Bench vs. starters: Pistons searching for right mix
Portland, Ore. — Almost every game, Pistons coach Stan Van Gundy finds himself in a dilemma: keep the starters on the floor for a little longer or bring in some reserves.
Sometimes, situations force his hand, such as with early foul trouble or continuous play without timeouts or stoppages that get the players tired a little quicker than normal. Generally, at around the 6-minute mark, Van Gundy likes to get at least one or two reserves in, to split the rotation and get either Blake Griffin or Andre Drummond out of the game.
Other times, he likes to let the starters roll until three minutes are left in the first quarter and then make the substitutions. It’s a feel thing, which sometimes backfires when the reserves don’t have the same energy and don’t bring enough to the game to match the opponents’ level.
It happened on Thursday against the Denver Nuggets, when the Pistons stayed within a four-point margin but promptly gave up a 6-0 run to start the second period, blazing the way for a double-digit deficit.
During the streak of 12 losses in the last 15 games, it’s been one of the Pistons’ Achilles’ heels, falling to a big deficit in the second quarter and trying to climb uphill to get back in the game in the third quarter — and it starts with the rotation choices in the first quarter.
“That’s always the question: when you break the lineup. You’re playing well and have a tendency to want to go with them longer, but it creates problems down the stretch,” Van Gundy said. “You probably have to be a little quicker to break the lineup and be a little more conscious of who we’re going to have out there in second quarter.”
Generally, Luke Kennard or Stanley Johnson is the first wing off the bench, or backup center Eric Moreland enters to spell Drummond or Griffin. It’s a shell game that Van Gundy is trying to play to find the right five-man group that gives them the best chance to stay in games.
Those groupings have varied since the Pistons acquired Griffin at the end of January — and that’s made it tough to find new lineups that work well. It’s been rough sledding so far and Van Gundy is still on the hunt.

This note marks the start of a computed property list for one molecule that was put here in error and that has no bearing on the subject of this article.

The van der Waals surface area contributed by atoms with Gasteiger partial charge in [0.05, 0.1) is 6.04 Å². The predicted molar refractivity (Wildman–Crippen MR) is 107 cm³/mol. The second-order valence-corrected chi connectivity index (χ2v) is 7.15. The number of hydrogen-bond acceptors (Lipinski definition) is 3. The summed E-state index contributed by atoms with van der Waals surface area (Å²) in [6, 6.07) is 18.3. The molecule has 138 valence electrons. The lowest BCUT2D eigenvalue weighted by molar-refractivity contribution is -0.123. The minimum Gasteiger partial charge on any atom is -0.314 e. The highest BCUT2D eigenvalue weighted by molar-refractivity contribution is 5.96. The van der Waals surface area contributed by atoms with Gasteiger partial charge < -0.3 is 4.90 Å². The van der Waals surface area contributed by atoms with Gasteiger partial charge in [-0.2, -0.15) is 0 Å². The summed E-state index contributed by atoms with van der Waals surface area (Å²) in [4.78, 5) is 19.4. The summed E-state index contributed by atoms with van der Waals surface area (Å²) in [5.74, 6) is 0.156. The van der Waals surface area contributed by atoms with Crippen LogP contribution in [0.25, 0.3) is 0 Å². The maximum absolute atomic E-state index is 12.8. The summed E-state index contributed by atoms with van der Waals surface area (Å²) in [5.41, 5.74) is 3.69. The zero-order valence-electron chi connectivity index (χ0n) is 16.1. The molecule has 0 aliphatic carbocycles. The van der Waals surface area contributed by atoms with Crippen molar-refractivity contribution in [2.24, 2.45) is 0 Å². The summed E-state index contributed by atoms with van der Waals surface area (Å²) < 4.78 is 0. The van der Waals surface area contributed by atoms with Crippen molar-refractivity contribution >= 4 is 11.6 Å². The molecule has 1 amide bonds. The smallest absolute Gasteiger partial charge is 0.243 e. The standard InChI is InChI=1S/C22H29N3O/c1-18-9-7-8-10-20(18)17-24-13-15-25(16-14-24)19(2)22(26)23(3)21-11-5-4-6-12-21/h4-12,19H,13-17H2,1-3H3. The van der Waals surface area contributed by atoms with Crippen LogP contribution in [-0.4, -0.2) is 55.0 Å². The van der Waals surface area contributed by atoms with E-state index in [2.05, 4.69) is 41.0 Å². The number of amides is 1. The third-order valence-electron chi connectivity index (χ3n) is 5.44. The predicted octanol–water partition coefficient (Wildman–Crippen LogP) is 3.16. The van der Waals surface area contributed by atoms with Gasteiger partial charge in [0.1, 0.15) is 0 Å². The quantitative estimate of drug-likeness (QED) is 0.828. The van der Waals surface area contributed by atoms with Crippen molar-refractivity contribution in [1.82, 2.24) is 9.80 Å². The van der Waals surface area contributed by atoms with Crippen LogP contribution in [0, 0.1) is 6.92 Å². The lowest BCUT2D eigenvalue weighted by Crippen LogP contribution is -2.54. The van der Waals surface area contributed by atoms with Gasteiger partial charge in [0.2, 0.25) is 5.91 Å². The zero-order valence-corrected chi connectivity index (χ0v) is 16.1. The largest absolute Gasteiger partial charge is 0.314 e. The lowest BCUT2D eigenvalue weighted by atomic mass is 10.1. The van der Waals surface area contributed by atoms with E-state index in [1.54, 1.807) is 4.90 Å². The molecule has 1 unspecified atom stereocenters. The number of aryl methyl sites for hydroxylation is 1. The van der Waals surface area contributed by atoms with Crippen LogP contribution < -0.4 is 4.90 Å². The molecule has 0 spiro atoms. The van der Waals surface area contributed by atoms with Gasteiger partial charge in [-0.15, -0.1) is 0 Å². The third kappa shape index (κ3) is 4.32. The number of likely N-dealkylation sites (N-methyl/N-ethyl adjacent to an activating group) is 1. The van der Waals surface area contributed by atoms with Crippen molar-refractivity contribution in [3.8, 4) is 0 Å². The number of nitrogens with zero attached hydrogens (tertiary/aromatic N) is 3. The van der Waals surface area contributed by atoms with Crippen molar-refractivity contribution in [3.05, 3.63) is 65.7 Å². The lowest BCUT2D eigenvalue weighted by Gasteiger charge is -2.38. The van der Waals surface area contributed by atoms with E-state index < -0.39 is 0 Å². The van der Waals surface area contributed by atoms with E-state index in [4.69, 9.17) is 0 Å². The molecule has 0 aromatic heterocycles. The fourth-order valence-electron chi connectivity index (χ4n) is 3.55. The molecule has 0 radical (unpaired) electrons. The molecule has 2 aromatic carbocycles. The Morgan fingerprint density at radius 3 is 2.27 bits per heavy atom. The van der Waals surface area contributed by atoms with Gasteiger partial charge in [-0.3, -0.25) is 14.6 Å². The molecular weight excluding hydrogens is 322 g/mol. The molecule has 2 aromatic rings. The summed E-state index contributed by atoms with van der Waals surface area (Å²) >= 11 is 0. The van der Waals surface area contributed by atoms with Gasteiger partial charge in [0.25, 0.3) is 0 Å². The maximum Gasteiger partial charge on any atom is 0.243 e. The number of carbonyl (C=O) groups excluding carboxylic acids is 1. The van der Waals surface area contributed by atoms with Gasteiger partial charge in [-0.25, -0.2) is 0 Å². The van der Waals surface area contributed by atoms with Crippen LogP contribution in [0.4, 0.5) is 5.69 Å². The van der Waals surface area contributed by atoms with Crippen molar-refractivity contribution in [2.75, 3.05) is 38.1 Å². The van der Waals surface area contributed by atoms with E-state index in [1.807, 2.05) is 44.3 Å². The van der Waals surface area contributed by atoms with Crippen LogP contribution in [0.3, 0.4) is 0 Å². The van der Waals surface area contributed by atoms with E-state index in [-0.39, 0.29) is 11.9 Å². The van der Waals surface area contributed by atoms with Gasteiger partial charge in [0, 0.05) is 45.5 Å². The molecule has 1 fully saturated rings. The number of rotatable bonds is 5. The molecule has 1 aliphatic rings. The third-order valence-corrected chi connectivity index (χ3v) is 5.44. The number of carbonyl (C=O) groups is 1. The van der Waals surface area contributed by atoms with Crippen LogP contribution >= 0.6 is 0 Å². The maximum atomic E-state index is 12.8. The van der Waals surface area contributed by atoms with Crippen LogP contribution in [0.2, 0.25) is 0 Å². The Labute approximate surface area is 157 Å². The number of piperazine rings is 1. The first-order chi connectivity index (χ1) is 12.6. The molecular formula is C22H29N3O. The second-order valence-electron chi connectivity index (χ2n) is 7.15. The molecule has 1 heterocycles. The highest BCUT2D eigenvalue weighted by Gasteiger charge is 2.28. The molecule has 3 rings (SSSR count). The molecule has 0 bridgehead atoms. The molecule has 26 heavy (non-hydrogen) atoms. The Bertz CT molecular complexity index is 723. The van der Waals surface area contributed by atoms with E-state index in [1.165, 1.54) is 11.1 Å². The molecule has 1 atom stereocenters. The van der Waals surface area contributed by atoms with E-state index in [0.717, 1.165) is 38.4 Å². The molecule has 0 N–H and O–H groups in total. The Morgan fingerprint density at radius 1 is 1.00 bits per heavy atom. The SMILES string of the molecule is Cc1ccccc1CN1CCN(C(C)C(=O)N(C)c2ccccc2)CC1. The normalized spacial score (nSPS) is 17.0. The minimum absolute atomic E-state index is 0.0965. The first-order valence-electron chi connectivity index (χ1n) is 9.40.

“It’s hard because of the change in the team. We have five lineups that are plus lineups but four of them are under 40 minutes as a group, so how do you do it?” Van Gundy said. “The fifth one is Ish (Smith), (Reggie) Bullock, Stanley (Johnson), Blake and Andre (Drummond). That was built on those early games.
“They were really good and lately that one hasn’t been really good. It’s tough because we only have 18 games with this group of players.”
Finding that right blend still is a work in progress, but that will be one of the big takeaways from the remaining games, to see how the combinations work and how they might have to tinker with the roster in the offseason to complement the trio of Griffin, Drummond and Reggie Jackson.
The news of Virginia’s loss — the first No. 1 seed to fall in the opening game of the NCAA Tournament — still was on Van Gundy’s mind after Saturday’s shoot-around at Moda Center. Though Van Gundy typically doesn’t watch much college basketball during the NBA season, he did appreciate the David-and-Goliath storybook win for the University of Maryland-Baltimore County.
What Van Gundy found most impressive was UMBC’s offensive display in breaking down Virginia’s defense — one of the best in the country.
“(It only takes) one night,” Van Gundy said, “To score 74 on Virginia is like scoring 110 on anybody else. (Virginia) is impossible to score on.”
Van Gundy said he had watched UMBC some in the regular season, but they didn’t play to the same level they did Friday — and they put it all together for the biggest upset in NCAA Tournament history.
Jackson continued his progression to return to the court in his rehab from the right-ankle sprain that has kept him out since Dec. 26. While Van Gundy had hoped Jackson might be back in full-contact practices, he’s still ramping up his individual work to try to get to that point.
“He played 3-on-3 yesterday and now we have to go full-court, either 4-on-4 or 5-on-5, at least in short bursts and then try to stretch those out and get to 5-on-5 stuff,” Van Gundy said. “He hasn’t done any full-court yet.”